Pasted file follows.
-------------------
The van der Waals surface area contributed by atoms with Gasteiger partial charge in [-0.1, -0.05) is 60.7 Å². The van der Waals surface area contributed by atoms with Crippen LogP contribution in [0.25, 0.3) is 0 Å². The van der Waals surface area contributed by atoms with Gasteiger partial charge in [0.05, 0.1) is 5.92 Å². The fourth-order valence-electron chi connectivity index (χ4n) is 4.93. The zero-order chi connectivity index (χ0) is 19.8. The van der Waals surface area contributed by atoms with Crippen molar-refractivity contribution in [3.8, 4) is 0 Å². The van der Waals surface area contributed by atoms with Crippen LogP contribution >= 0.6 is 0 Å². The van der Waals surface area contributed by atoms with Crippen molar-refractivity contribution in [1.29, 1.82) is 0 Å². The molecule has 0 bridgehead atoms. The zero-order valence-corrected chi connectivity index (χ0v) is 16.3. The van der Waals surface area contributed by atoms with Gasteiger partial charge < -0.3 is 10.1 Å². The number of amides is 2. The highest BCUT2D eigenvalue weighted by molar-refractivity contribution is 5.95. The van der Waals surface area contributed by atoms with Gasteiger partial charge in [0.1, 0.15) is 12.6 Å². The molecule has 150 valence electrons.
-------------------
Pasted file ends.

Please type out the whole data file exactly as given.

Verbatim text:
The van der Waals surface area contributed by atoms with Gasteiger partial charge in [-0.1, -0.05) is 60.7 Å². The van der Waals surface area contributed by atoms with Crippen LogP contribution in [0.25, 0.3) is 0 Å². The van der Waals surface area contributed by atoms with Gasteiger partial charge in [0.05, 0.1) is 5.92 Å². The fourth-order valence-electron chi connectivity index (χ4n) is 4.93. The zero-order chi connectivity index (χ0) is 19.8. The van der Waals surface area contributed by atoms with Crippen molar-refractivity contribution in [3.8, 4) is 0 Å². The van der Waals surface area contributed by atoms with Crippen LogP contribution >= 0.6 is 0 Å². The van der Waals surface area contributed by atoms with Crippen molar-refractivity contribution in [1.29, 1.82) is 0 Å². The molecule has 0 bridgehead atoms. The zero-order valence-corrected chi connectivity index (χ0v) is 16.3. The van der Waals surface area contributed by atoms with Gasteiger partial charge < -0.3 is 10.1 Å². The number of amides is 2. The highest BCUT2D eigenvalue weighted by molar-refractivity contribution is 5.95. The van der Waals surface area contributed by atoms with Gasteiger partial charge in [0.1, 0.15) is 12.6 Å². The molecule has 150 valence electrons.